The stereotypical computer scientist or engineer is frequently still an image that does not resonate with a large portion of the diverse youth in our country. Young people need to see themselves reflected in these communities and careers. How can libraries change the perception of who should participate in computing and technology-based educational opportunities and careers?
Maryvale High School (AZ) has approximately 3000 students, 91% of whom are Hispanic/Latinx. 86% of students are eligible for subsidized lunch. Although we offer computer science (CS) AP classes, only about 5% of students take these courses. How can we ensure that more of our students have exposure to and opportunities for computational thinking (CT)?
It is rare that students from different schools have regular opportunities to work together and share resources. The need for collaboration is pressing in areas like computer science (CS) and engineering, where every school does not have access to the equipment or teacher expertise. Barriers include language, culture, and transportation. What strategies are effective in bringing students from diverse backgrounds together to expand learning opportunities and cultural competence?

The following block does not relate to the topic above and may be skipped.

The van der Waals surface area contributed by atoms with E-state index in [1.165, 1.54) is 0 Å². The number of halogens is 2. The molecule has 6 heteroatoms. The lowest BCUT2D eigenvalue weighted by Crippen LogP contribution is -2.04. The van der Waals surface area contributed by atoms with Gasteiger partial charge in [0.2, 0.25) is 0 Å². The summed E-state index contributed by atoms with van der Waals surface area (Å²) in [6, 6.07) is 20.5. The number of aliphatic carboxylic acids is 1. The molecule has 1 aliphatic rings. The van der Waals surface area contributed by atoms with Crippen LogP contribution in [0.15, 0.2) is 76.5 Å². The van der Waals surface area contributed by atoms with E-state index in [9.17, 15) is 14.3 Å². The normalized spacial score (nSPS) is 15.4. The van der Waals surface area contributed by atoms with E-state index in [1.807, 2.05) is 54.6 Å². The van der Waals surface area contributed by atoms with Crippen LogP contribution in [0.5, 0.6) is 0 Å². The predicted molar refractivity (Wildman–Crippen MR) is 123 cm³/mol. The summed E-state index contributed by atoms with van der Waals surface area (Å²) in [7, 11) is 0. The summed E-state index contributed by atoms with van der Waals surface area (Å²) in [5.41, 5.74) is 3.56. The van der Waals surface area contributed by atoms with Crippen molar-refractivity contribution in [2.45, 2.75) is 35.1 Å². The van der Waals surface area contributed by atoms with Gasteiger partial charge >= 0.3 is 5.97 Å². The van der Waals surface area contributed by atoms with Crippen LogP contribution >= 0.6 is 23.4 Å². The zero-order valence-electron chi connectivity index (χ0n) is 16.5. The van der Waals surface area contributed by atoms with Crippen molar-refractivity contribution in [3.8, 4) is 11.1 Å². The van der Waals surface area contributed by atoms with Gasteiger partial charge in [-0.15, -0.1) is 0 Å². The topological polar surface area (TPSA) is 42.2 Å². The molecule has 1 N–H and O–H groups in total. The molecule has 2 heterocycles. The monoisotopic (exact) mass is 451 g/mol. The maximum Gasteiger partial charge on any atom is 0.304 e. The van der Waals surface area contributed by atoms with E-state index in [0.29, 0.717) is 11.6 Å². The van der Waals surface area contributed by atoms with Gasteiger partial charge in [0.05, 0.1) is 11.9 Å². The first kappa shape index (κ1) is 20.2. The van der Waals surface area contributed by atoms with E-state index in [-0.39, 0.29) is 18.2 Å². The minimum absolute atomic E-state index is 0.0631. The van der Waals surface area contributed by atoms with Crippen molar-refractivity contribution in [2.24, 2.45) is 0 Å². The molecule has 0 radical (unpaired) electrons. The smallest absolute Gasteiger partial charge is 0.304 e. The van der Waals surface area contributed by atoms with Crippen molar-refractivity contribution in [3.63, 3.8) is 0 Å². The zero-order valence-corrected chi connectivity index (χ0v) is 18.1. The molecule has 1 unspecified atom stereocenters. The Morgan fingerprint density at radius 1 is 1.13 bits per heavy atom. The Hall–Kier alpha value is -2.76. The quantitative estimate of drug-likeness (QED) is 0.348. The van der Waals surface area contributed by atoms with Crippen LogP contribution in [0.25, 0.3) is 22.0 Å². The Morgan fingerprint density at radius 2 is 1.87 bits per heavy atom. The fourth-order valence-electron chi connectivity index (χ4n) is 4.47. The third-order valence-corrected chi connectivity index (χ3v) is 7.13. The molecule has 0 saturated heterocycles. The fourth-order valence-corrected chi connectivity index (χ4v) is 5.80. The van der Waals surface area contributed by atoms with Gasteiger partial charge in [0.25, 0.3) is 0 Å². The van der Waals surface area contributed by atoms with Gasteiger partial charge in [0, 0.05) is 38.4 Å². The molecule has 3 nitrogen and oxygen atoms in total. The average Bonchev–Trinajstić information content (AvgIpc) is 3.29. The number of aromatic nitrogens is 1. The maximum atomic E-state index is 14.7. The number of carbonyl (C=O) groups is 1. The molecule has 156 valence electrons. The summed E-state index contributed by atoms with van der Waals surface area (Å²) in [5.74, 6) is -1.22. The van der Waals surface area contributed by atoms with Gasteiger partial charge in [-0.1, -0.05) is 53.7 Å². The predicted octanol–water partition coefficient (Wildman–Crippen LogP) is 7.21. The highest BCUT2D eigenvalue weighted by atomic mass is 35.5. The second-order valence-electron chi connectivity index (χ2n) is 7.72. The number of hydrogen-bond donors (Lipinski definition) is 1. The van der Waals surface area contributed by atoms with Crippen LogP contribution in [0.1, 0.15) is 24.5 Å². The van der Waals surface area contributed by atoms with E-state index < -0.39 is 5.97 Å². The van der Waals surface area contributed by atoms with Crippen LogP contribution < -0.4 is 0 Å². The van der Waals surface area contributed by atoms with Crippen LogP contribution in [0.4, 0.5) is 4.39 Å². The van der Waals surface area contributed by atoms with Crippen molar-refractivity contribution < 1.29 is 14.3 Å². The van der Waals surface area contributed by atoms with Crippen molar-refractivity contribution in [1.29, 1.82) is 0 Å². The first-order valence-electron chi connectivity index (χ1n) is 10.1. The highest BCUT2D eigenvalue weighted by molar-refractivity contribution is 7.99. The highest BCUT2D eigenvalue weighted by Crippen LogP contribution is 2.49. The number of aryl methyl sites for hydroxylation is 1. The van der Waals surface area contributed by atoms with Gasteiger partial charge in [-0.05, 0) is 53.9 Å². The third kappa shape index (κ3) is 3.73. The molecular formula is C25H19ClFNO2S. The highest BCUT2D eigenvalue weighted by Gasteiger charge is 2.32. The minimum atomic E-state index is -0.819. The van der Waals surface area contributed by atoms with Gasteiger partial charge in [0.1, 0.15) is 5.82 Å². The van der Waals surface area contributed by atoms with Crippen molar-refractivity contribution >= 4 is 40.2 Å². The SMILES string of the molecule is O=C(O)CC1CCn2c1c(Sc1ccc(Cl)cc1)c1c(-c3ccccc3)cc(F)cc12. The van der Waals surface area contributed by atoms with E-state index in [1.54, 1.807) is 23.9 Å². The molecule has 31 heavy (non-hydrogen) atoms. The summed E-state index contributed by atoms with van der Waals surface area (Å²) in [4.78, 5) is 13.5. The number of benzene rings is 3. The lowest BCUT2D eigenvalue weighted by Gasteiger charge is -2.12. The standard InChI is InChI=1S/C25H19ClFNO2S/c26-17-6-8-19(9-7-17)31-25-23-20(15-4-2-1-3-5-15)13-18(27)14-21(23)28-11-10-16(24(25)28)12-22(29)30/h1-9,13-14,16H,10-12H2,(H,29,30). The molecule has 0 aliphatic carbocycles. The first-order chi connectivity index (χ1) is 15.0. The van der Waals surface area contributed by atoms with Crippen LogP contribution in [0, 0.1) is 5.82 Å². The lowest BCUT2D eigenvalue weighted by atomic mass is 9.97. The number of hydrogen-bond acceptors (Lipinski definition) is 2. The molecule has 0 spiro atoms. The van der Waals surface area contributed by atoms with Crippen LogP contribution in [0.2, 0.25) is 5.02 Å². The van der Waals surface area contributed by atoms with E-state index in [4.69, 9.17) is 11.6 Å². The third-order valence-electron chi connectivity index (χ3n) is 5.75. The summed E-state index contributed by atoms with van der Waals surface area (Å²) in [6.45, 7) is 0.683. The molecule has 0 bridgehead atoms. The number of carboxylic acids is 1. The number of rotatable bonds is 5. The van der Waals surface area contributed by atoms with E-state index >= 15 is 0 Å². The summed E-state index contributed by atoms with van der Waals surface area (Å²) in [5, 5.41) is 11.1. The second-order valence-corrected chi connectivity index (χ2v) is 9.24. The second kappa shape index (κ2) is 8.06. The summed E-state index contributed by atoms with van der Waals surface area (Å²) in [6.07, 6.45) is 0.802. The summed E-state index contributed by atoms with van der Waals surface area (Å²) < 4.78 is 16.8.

A report from Google about unconscious biases of educators, administrators, and students that can contribute to the persistence of underrepresentation of women and racial and ethnic minorities in CS and STEM more generally.
Library staff deliver dynamic programs for youth and families! Stopping to gather data to inform program development can feel like an onerous and disconnected process. How can library staff gather and use feedback to iterate CT learning experiences in ways that are dynamic, practical, and useful?
A research report from Google that identifies factors that influence whether or not young women decide to pursue a Computer Science degree, highlighting that anyone can help increase female participation in CS, regardless of their technical abilities or background.
For many libraries, access to high-speed internet and computers are barriers to connecting to web-based computational environments and even allowing multiple users to use simple websites or play how-to videos. Broadband internet access is an urban and rural problem with a disproportionate impact on African American and Latino communities. How can library staff provide opportunities for youth to engage in CT opportunities when access to hardware and broadband is limited?
This report summarizes key differences in interest in and confidence to learn CS among seventh- to 12th-grade students from underrepresented groups.
As libraries begin to fill the gap in educational opportunities for computational thinking (CT) activities and coding, it’s critical that staff are comfortable and confident taking on the facilitator role. In system-wide initiatives multiple staff at various branches with different levels of knowledge and comfort are coordinating CT programs. . How can staff be empowered to facilitate STEM content they are not confident about?
This website shares strategies for how to elevate the critical role of families in STEM and build capacity of STEM programs to include families.